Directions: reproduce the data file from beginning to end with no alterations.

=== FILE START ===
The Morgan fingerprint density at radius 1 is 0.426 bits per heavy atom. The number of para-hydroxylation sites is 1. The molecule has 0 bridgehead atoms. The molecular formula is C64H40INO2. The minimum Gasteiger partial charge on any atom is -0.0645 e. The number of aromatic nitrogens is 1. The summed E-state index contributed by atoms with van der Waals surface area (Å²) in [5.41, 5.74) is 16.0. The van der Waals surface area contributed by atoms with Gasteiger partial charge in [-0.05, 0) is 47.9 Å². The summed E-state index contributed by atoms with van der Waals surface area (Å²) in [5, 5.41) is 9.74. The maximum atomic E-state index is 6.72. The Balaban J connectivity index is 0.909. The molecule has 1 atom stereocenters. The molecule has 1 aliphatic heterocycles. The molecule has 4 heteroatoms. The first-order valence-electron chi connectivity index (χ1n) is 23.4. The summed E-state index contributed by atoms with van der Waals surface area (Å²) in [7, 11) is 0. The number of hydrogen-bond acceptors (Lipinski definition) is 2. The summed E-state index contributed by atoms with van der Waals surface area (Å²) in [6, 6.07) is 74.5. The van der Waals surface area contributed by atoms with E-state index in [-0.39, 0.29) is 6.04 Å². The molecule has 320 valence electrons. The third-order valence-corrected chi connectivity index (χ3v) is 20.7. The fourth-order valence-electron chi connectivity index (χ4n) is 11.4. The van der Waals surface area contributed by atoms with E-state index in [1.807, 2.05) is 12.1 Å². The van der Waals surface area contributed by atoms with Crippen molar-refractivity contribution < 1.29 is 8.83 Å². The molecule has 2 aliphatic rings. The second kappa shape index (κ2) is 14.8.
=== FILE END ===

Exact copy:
The Morgan fingerprint density at radius 1 is 0.426 bits per heavy atom. The number of para-hydroxylation sites is 1. The molecule has 0 bridgehead atoms. The molecular formula is C64H40INO2. The minimum Gasteiger partial charge on any atom is -0.0645 e. The number of aromatic nitrogens is 1. The summed E-state index contributed by atoms with van der Waals surface area (Å²) in [5.41, 5.74) is 16.0. The van der Waals surface area contributed by atoms with Gasteiger partial charge in [-0.05, 0) is 47.9 Å². The summed E-state index contributed by atoms with van der Waals surface area (Å²) in [5, 5.41) is 9.74. The maximum atomic E-state index is 6.72. The Balaban J connectivity index is 0.909. The molecule has 1 atom stereocenters. The molecule has 1 aliphatic heterocycles. The molecule has 4 heteroatoms. The first-order valence-electron chi connectivity index (χ1n) is 23.4. The summed E-state index contributed by atoms with van der Waals surface area (Å²) in [7, 11) is 0. The number of hydrogen-bond acceptors (Lipinski definition) is 2. The summed E-state index contributed by atoms with van der Waals surface area (Å²) in [6, 6.07) is 74.5. The van der Waals surface area contributed by atoms with E-state index in [-0.39, 0.29) is 6.04 Å². The molecule has 320 valence electrons. The third-order valence-corrected chi connectivity index (χ3v) is 20.7. The fourth-order valence-electron chi connectivity index (χ4n) is 11.4. The van der Waals surface area contributed by atoms with E-state index in [1.807, 2.05) is 12.1 Å². The van der Waals surface area contributed by atoms with Crippen molar-refractivity contribution < 1.29 is 8.83 Å². The molecule has 2 aliphatic rings. The second kappa shape index (κ2) is 14.8.